Original article

Scand J Work Environ Health 2019;45(2):158-165    pdf full text


Long-term occupational trajectories and suicide: a 22-year follow-up of the GAZEL cohort study

by Azevedo Da Silva M, Younès N, Leroyer A, Plancke L, Lemogne C, Goldberg M, Rivière M, Melchior M

Objective Most suicides occur among individuals of working age. Risk is elevated in some occupational groups, however relations between long-term occupational trajectories and suicide are not well known. We describe career-long occupational trajectories and examine their influence on suicide.

Methods Data come from GAZEL, a French cohort study set among employees of a large national utilities company. Occupational grade was obtained from company records from the time of hiring (1953‒1988). Group-based trajectory models were used to define occupational trajectories over a mean time period of 25.0 (standard deviation 6.5) years. Causes of mortality, coded using the International Classification of Diseases, were recorded from 1993‒2014 and studied using Cox regression models.

Results Of the 20 452 participants included in the study, 73 died by suicide between 1993‒2014. Results suggested an increased risk of suicide [hazard ratio (HR) 2.57, 95% confidence interval (CI) 1.08–6.15] among participants with persistently low occupational grade compared to those with higher occupational grade and career development. After adjustment for all covariates, especially psychological factors, this association was reduced and no longer statistically significant (HR 2.02, 95% CI 0.82–4.95).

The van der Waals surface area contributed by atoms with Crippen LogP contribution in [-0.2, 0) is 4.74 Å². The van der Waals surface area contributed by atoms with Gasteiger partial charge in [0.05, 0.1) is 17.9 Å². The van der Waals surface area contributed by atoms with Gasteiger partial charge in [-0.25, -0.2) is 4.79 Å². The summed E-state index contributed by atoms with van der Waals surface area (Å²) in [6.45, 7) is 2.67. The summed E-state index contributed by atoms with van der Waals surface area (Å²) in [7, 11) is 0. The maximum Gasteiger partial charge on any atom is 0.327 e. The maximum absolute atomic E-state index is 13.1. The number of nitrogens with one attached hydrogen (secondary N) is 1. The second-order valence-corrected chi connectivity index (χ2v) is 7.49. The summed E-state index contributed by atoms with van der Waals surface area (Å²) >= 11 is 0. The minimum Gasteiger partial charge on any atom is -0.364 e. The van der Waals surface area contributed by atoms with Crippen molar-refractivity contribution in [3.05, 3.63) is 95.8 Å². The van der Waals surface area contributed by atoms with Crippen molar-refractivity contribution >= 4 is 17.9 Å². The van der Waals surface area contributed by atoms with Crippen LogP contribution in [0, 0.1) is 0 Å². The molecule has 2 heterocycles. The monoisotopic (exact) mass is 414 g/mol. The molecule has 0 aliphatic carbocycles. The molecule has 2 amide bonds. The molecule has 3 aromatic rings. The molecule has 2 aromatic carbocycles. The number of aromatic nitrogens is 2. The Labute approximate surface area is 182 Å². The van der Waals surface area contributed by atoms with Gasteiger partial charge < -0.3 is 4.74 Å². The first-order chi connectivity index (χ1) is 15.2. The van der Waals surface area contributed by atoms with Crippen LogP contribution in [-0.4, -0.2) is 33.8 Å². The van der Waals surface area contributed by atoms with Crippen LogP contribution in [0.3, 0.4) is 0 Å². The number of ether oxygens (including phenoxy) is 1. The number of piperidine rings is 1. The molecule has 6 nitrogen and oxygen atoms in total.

Conclusions Persistently low occupational grade could be related to an elevated risk of suicide. This association partly reflects psychological and health characteristics, which can influence occupational trajectories and be reinforced by unfavorable work conditions.

This article refers to the following text of the Journal: 2018;44(1):3-15